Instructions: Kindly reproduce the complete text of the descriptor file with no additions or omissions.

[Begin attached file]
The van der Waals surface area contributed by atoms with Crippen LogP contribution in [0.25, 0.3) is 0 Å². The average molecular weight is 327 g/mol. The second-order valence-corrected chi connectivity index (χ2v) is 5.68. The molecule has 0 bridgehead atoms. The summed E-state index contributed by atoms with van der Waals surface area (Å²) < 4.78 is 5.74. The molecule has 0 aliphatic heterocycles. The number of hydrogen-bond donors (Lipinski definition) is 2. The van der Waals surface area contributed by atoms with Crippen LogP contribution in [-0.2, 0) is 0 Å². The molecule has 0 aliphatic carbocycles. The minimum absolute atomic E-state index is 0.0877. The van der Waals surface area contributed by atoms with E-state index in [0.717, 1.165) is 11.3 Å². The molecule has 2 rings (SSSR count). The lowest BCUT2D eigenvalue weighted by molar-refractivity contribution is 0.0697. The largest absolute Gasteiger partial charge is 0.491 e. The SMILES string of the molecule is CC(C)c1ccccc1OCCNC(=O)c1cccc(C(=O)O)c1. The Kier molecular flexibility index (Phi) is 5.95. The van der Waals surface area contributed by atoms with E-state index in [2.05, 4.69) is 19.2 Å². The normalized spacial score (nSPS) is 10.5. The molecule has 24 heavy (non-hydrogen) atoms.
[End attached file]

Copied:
The van der Waals surface area contributed by atoms with Crippen LogP contribution in [0.25, 0.3) is 0 Å². The average molecular weight is 327 g/mol. The second-order valence-corrected chi connectivity index (χ2v) is 5.68. The molecule has 0 bridgehead atoms. The summed E-state index contributed by atoms with van der Waals surface area (Å²) < 4.78 is 5.74. The molecule has 0 aliphatic heterocycles. The number of hydrogen-bond donors (Lipinski definition) is 2. The van der Waals surface area contributed by atoms with Crippen LogP contribution in [-0.2, 0) is 0 Å². The molecule has 0 aliphatic carbocycles. The minimum absolute atomic E-state index is 0.0877. The van der Waals surface area contributed by atoms with E-state index in [0.717, 1.165) is 11.3 Å². The molecule has 2 rings (SSSR count). The lowest BCUT2D eigenvalue weighted by molar-refractivity contribution is 0.0697. The largest absolute Gasteiger partial charge is 0.491 e. The SMILES string of the molecule is CC(C)c1ccccc1OCCNC(=O)c1cccc(C(=O)O)c1. The Kier molecular flexibility index (Phi) is 5.95. The van der Waals surface area contributed by atoms with E-state index in [2.05, 4.69) is 19.2 Å². The normalized spacial score (nSPS) is 10.5. The molecule has 24 heavy (non-hydrogen) atoms.